Figure '7 shows the characteristics of the tubes connected in series, and shows how a slight change in light value, as represented by curves L1 and Lz will cause a marked change in the potential of the common junction, and in turn, the grid of the amplifying tube. This particular differential arrangement of the electron tubes permits a much more sensitive circuit for the required purposes than does the conventional type of photocell amplifier. This type of differential light meter is described at length in Electronics for June 1936, at page 36.
With this type of phototube amplifier, readings of absolute light intensities are not normally ob`- tained, but relative light intensities are readily accurately measured. Slight uctuations in illumination levels, battery potentials, and .tube characteristics over a long period do not deleteriously aiect the measurement, as it isrdesired to measure a relative rather than an absolute change in light transmissibility, in this specific embodiment of our invention.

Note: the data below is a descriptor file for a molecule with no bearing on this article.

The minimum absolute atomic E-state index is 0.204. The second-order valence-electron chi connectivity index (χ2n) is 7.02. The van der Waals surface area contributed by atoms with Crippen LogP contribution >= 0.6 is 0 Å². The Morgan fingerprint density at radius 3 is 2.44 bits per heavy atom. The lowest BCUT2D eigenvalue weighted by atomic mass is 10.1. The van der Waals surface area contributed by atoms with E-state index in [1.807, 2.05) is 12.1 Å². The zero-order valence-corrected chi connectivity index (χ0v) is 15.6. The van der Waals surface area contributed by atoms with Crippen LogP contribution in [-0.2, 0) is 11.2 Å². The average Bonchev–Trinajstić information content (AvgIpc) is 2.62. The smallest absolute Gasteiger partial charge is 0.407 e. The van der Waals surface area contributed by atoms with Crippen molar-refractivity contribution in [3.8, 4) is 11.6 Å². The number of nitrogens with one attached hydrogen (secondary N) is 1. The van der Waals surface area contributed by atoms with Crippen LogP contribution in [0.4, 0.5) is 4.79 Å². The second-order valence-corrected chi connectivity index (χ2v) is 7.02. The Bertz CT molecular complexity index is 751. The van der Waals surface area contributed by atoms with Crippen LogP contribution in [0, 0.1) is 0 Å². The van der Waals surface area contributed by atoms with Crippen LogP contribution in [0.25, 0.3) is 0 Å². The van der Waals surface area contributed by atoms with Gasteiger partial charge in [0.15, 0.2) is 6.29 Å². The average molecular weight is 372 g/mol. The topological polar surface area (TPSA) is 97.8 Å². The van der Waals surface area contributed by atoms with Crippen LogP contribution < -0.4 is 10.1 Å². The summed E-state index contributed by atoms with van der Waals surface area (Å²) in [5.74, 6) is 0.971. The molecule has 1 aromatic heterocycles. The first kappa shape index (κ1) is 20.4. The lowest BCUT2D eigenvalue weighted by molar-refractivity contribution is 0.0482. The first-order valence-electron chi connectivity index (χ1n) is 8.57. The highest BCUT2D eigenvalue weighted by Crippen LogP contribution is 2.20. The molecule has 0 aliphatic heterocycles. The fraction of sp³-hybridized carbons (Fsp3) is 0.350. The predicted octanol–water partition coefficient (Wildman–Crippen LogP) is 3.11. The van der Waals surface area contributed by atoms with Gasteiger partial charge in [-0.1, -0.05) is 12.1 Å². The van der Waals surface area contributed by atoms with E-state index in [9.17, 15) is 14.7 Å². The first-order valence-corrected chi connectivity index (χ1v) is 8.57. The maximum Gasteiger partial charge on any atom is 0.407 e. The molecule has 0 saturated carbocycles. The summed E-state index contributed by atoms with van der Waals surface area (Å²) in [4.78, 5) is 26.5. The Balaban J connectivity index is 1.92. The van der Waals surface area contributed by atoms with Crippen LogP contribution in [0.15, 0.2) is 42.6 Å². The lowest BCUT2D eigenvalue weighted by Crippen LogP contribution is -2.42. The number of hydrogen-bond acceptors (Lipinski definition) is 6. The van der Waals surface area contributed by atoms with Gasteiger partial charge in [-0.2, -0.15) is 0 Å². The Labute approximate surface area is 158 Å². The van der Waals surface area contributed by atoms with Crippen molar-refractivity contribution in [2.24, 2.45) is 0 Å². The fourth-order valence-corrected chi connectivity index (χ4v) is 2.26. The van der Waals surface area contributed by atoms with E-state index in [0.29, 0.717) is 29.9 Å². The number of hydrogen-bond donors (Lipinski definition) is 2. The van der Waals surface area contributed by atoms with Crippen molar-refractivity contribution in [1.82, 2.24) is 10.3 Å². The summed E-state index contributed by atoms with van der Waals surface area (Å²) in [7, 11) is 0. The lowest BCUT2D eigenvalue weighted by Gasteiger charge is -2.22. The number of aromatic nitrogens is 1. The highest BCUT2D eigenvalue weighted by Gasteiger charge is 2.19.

The potentiometer control is connected to the screen grid of the 1T4 tube, as shown in Figure 2, so that by changing the adjustment of the potentiometer l 3 it is possible to get full scale deection of the microammeter with almost any light intensity, and thus use a rlarge portion of the meter scale with any light level. A small change in light transmission may be caused to give a full scale deflection. Any conventional shunt or partial shunt may be used as desired to give ne control on the potentiometer.